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The true author is recognisable by the existence on every page of his works of at least one sentence or one phrase which none but he could have written.
Take the following sentence: "If we may believe this amiable shepherd of souls, it is impossible for us to elude divine mercy, and we shall all enter Paradise—unless, indeed, there be no Paradise, which is exceedingly probable." It treats of Renan. It must be written by a disciple of Renan's, whose humour perhaps allows itself a little more licence than the master's. More we cannot say.
But take this: "She was the widow of four husbands, a dreadful woman, suspected of everything except of having loved—consequently honoured and respected." There is only one man who can have written this. It jestingly indicates the fact that society forgives woman everything except a passion, and communicates this observation to the reader, as it were with a gentle nudge.
Or take the following: "We should not love nature, for she is not lovable; but neither should we hate her, for she is not deserving of hatred. She is everything. It is very difficult to be everything. It results in terrible heavy-handedness and awkwardness."
There is only one man who would excuse Nature for her indifference to us human beings in these words: "It is very difficult to be everything."
Read this passage: "It is a great infirmity to think. God preserve you from it, my son, as He has preserved His greatest saints and the souls whom He loves with especial tenderness and destines to eternal felicity."
It is an Abbé who speaks thus, and who speaks without a trace of irony. One is conscious of the author's smile behind the Abbe's seriousness.
Few are so pithy in their irony as France. He says: "Cicero was in politics a Moderate of the most violent description."
Few are so picturesque in their satire as he. Others have used the phrase: Equality before the law—that means equality before the laws which the well-to-do have made for the poor, and men for women. Others have maintained that the ideal of justice would be an inequality before the law adjusted to the differences between individuals. Others have said: If there is inequality in law itself, where is equality to be found?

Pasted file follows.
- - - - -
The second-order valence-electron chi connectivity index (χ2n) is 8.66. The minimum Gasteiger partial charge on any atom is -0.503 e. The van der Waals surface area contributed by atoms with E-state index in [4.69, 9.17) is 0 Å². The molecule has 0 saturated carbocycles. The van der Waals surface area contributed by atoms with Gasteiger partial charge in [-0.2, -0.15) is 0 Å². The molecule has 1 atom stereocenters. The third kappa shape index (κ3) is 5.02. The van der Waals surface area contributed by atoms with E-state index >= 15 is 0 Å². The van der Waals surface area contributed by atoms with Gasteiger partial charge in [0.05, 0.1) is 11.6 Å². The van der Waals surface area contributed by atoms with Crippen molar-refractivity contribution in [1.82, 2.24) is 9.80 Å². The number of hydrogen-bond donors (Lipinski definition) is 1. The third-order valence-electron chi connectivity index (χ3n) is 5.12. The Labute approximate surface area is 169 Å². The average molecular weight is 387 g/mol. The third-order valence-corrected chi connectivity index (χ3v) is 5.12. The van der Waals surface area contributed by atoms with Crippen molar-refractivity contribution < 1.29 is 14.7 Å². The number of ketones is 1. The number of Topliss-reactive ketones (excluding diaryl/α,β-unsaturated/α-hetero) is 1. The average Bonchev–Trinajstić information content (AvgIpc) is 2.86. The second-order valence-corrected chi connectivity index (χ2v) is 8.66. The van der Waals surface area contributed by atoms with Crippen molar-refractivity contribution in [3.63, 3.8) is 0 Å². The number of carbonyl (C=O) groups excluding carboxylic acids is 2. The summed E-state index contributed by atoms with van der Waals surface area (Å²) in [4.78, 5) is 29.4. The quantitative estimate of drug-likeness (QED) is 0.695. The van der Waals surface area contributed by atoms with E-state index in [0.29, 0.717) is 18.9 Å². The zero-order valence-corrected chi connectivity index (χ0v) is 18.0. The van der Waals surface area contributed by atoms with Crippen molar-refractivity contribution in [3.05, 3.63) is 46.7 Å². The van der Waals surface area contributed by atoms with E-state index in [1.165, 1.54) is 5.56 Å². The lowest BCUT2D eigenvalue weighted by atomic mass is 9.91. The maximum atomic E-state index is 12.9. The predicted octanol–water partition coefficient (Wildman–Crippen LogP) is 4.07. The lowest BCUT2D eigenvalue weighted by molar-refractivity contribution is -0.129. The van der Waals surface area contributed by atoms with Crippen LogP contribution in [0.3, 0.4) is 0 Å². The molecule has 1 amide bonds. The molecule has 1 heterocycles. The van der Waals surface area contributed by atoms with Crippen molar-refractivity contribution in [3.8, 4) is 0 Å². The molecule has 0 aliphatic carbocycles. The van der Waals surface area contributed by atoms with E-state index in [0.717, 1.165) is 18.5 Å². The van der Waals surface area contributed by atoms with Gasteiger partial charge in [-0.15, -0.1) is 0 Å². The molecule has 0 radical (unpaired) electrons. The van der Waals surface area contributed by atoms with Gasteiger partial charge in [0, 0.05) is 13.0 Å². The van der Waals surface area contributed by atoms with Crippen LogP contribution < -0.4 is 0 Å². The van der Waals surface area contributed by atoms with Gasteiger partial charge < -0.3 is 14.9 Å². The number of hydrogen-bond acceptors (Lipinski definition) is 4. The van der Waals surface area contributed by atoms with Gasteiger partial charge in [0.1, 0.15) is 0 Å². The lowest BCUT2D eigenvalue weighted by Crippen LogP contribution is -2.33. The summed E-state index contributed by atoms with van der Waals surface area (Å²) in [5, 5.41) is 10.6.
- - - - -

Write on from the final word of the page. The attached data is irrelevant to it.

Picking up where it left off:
But there is only one man who can have written: "The law, in its majestic equality, forbids the rich as well as the poor to sleep under bridges, to beg in the streets, and to steal bread."
This one man is Anatole France. Most noticeable in this style is its irony; it stamps him as a spiritual descendant of Renan. But in spite of the relationship, France's irony is of a very different description from Renan's. Renan, as historian or critic, always speaks in his own name, and we are directly conscious of himself in the fictitious personages of his philosophic dramas, and even more so in those of his philosophic dialogues. France's irony conceals itself beneath naïveté. Renan disguises himself, France transforms himself. He writes from standpoints which are directly the opposite of his own—primitive Christian, or mediæval Catholic—and through what is said we apprehend what he means. Other writers may be as witty, may be or appear as delicately ironical—they still do not resemble him. If we enter the dépôt of some famous china manufactory with a piece of china from some other factory, as faultless and as beautiful in colour as those by which we are surrounded, the saleswoman takes it into her hand, looks at it, and says: "The paste is different."
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